BAGHDAD—More than a hundred United States Division – Center soldiers attended a memorial service, Sept. 11, at the Division Memorial Chapel at Camp Liberty, Iraq, to pay their respects to those who lost their lives in terrorists attacks on U.S. soil nine years ago.
“These ceremonies are absolutely critical because we must not forget the events that occurred on Sept. 11, 2001,” said Lt. Col. Lane Turner, commander of Division Special Troops Battalion, 1st Armored Division, United States Division – Center, and an Atlanta native. “It had a significant impact on many individuals, many Families, many communities, our nation and the world at large.”
Turner said many of the Soldiers who were in attendance at the service joined the Army after 9/11, and many of them had joined because of that event. For Soldiers, it is very important to remember and talk about the sacrifices made.
One of the soldiers moved by 9/11 was Capt. Nyhl Irvin, chaplain with the DSTB, 1st Armd. Div., and Mount Vernon, Ill., native.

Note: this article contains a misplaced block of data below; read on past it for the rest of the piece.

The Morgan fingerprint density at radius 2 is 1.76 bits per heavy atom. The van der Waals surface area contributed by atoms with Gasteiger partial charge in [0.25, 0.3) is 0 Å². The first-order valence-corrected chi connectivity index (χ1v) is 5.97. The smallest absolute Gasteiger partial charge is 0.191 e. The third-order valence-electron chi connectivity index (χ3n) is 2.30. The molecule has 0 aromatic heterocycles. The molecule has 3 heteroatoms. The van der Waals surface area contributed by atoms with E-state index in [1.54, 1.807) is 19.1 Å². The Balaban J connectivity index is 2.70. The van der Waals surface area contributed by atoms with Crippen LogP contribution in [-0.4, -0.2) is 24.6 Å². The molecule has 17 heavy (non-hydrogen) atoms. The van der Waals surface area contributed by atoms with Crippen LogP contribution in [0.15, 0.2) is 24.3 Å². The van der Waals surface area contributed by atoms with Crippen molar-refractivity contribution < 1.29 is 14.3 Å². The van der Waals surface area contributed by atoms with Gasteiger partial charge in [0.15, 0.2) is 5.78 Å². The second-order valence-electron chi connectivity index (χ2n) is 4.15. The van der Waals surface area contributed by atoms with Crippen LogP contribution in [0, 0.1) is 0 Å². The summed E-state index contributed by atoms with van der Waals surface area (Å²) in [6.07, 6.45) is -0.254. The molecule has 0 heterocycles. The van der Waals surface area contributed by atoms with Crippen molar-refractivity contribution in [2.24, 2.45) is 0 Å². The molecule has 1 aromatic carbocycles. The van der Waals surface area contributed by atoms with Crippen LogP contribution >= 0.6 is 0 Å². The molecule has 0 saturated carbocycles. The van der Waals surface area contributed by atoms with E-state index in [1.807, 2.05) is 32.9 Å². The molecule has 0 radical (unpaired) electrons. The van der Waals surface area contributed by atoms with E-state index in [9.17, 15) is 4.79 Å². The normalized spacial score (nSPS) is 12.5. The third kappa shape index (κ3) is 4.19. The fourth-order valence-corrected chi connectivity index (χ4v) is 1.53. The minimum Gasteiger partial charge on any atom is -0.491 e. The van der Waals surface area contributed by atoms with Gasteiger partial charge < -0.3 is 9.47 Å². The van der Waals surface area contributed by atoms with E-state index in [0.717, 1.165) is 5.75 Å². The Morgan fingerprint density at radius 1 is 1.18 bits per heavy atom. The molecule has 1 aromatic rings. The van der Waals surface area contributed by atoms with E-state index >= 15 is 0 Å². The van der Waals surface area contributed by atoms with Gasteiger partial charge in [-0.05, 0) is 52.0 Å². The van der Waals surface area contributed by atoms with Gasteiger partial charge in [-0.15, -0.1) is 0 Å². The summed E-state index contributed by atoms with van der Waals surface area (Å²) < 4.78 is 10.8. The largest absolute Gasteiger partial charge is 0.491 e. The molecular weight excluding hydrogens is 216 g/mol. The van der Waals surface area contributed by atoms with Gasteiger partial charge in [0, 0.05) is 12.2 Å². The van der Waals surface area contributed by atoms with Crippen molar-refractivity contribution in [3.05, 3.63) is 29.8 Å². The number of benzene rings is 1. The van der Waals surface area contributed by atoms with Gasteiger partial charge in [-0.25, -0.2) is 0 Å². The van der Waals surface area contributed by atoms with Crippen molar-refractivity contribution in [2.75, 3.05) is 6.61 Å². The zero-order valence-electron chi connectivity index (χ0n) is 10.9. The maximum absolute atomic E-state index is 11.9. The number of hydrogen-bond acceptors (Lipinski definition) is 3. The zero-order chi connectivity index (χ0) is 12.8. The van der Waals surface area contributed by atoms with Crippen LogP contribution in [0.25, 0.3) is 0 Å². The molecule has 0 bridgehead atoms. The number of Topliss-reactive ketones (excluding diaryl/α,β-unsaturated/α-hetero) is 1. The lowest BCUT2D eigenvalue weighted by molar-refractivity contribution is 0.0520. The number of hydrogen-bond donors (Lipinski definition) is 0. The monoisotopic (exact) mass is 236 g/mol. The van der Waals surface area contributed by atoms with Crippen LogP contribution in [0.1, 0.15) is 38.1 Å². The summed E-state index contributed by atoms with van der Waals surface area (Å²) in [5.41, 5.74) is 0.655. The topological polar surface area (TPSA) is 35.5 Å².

Irvin said he wanted a short but effective service for the soldiers.
“For us to forget such an important thing as an event like [9/11] would be tragic,” he said. “To me, I think it helps our soldiers keep their focus upon their mission, what their cause is and how serious it is.”
Irvin said four groups of people associated with the 9/11 attacks were remembered during the service: the leadership, the rescue workers, the Families who were affected by 9/11 and the service members who serve today.
Turner, who spoke during the ceremony, said he wanted to take part in the observance because it helps him remember why he serves.
“It renews my own faith in what I am doing, and why I am doing this, and it reminds us that we do this for our great nation, and we must continue to do this until those who are responsible for this act and the events for 9/11 are held accountable,” he said.
This work, USD-C Soldiers remember 9/11, honor those who died, by CPL Daniel Eddy, identified by DVIDS, is free of known copyright restrictions under U.S. copyright law.